As the Leizpig Book Fair takes place and Twitter celebrates in 10th anniversary, DW explores how social media […]
Writers including Tom McCarthy and Joe Dunthorne consider whether the coming of computers and the net has changed the way they write: The Guardian
In an interview with the Paris Review, the American poet Frederick Seidel mentions a time in the 1970s when he visited an old girlfriend at Columbia University. Seidel’s girlfriend was studying for a PhD in Electrical Engineering and during his stay the poet was given five minutes to work in a secure room on the Defence Department mainframe:
“The computer was enormous and filled the room but it had such a tiny screen. I typed out the beginning of my poem Homage to Cicero and was hooked then and there. What hooked me was the way you could instantly change the shape of the stanza, the length of the line. It was the instantly part that got me.”
Hemingway often derided fellow authors who wrote about what they had read, rather than what they had experienced. To him, such abstract writing was ornamental and stolid. Firsthand experience, firsthand understanding should provide the uncut marble for the writer’s chisel, he said.
For example, Hemingway thought Edgar Allan Poe drew his material from fancy—invented from rhetoric and literariness, rather than reality and truth. He characterized Poe’s writing as “skillful, marvelously constructed” but ultimately “dead”.
By Zafar Anjum
I remember reading an interview of the late Chilean author Roberto Bolano in which he said that in the third world countries, blooming of literary fiction precedes mushrooming of genre fiction. Whether this is a good thing or a bad thing in itself, I won’t go into that (perhaps one needs both?) but this is how the literary scene has evolved in India.
First, there were the R K Narayans and the Raja Raos, then there were the Naipauls, the Anita Desais, and Kamala Markandayas and then came the generation of new diaspora writers such as Rushdie, Vikram Seth and others. At home, the Stephanians ruled the roost for a time but with the liberalization of the Indian economy and the rise of a new Indian middle class, slowly and steadily Indian writing in English, largely an upper middle class phenomenon, went down a slippery slope.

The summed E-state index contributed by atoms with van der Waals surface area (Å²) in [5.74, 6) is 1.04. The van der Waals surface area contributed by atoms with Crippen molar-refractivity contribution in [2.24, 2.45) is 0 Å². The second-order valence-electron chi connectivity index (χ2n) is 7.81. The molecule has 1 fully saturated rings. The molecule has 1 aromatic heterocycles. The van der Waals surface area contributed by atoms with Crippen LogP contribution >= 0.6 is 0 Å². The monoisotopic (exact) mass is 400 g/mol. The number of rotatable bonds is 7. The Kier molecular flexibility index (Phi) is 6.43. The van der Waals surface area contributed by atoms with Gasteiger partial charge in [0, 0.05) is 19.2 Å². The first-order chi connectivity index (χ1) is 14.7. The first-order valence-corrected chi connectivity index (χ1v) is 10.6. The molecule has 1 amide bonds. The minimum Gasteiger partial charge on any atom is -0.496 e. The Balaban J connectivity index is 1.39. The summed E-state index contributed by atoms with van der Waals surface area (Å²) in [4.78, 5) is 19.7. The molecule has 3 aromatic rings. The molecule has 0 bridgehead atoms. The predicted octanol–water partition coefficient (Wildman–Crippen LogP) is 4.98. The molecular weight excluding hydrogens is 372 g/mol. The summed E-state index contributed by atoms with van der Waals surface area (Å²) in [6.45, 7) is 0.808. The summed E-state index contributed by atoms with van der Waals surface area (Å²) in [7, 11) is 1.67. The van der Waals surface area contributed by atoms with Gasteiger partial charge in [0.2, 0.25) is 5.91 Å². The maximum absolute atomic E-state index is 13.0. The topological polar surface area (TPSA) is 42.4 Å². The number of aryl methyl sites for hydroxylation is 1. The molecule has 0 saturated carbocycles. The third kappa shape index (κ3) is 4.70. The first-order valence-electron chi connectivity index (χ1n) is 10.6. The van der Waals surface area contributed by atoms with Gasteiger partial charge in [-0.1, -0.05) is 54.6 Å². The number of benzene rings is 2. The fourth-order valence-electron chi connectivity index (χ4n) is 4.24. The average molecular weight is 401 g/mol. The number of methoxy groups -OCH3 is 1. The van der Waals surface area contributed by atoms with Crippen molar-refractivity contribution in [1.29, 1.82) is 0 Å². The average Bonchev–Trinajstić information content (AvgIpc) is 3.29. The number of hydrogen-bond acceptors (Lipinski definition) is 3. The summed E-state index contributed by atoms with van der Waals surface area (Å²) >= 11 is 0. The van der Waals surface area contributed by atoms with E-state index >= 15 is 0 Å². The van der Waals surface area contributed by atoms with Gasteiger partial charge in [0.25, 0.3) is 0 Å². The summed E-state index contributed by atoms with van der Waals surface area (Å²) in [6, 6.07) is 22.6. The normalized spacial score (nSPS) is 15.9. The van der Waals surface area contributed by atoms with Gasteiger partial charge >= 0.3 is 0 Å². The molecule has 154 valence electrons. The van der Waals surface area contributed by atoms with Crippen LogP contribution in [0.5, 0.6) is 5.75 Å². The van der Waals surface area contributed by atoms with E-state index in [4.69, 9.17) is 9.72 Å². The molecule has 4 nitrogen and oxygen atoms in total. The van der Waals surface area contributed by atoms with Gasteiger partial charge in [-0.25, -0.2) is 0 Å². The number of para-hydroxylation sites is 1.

Then came along Chetan Bhagat, the writer-prophet of this newly minted middle class. His novels found a bridge with India’s youth. Since his arrival on the scene, there has been a deluge of fiction from all kinds of hacks. Suddenly, Indian writing in English has become accessible to anyone who knows how to read a sentence in English. Today, home-grown Indian writers are writing sci-fi novels and thrillers and there are writers who specialize in chick lit and teen lit (I’m sure Clitlit will follow soon after the success of Fifty Shades of Grey). The number of books sold by these authors has jumped through the roof and publishers, both desi and foreign, are only too happy to encash this trend.
One of the genres that have bloomed during this revolution is that of mythology or the retelling of stories from India’s past. Today, there are many leading names in this genre. Amish Tripathi’s The Immortals of Meluha has become such a runaway hit that a famous Bollywood film director has bought its film rights. I am tempted to place Krishna Udayasankar’s debut novel’s Govinda (The Aryavarta Chronicles, #1) in this category but perhaps I should not.
This is not a junk-food-novel. A few pages into the novel and you know you are reading a well-researched work, a work of mytho-history.